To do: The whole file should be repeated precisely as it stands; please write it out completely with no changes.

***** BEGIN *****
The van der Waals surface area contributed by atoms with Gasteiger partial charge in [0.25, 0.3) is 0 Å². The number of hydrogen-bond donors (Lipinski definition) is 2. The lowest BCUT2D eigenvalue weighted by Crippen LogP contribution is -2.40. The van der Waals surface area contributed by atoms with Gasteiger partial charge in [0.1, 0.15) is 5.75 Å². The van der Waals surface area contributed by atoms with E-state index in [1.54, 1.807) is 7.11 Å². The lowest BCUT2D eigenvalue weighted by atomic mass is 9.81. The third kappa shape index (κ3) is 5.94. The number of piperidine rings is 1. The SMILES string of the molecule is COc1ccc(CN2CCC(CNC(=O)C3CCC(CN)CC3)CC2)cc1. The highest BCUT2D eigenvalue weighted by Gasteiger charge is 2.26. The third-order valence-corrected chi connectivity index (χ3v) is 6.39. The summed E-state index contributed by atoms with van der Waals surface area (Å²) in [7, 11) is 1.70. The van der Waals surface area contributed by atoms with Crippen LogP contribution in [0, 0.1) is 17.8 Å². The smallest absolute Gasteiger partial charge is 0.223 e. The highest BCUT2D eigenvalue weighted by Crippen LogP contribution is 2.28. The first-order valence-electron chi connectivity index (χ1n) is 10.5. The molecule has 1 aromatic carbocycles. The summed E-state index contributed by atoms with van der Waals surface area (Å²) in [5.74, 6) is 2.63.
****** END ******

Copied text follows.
The van der Waals surface area contributed by atoms with Gasteiger partial charge in [0.25, 0.3) is 0 Å². The number of hydrogen-bond donors (Lipinski definition) is 2. The lowest BCUT2D eigenvalue weighted by Crippen LogP contribution is -2.40. The van der Waals surface area contributed by atoms with Gasteiger partial charge in [0.1, 0.15) is 5.75 Å². The van der Waals surface area contributed by atoms with E-state index in [1.54, 1.807) is 7.11 Å². The lowest BCUT2D eigenvalue weighted by atomic mass is 9.81. The third kappa shape index (κ3) is 5.94. The number of piperidine rings is 1. The SMILES string of the molecule is COc1ccc(CN2CCC(CNC(=O)C3CCC(CN)CC3)CC2)cc1. The highest BCUT2D eigenvalue weighted by Gasteiger charge is 2.26. The third-order valence-corrected chi connectivity index (χ3v) is 6.39. The summed E-state index contributed by atoms with van der Waals surface area (Å²) in [7, 11) is 1.70. The van der Waals surface area contributed by atoms with Crippen LogP contribution in [0, 0.1) is 17.8 Å². The smallest absolute Gasteiger partial charge is 0.223 e. The highest BCUT2D eigenvalue weighted by Crippen LogP contribution is 2.28. The first-order valence-electron chi connectivity index (χ1n) is 10.5. The molecule has 1 aromatic carbocycles. The summed E-state index contributed by atoms with van der Waals surface area (Å²) in [5.74, 6) is 2.63.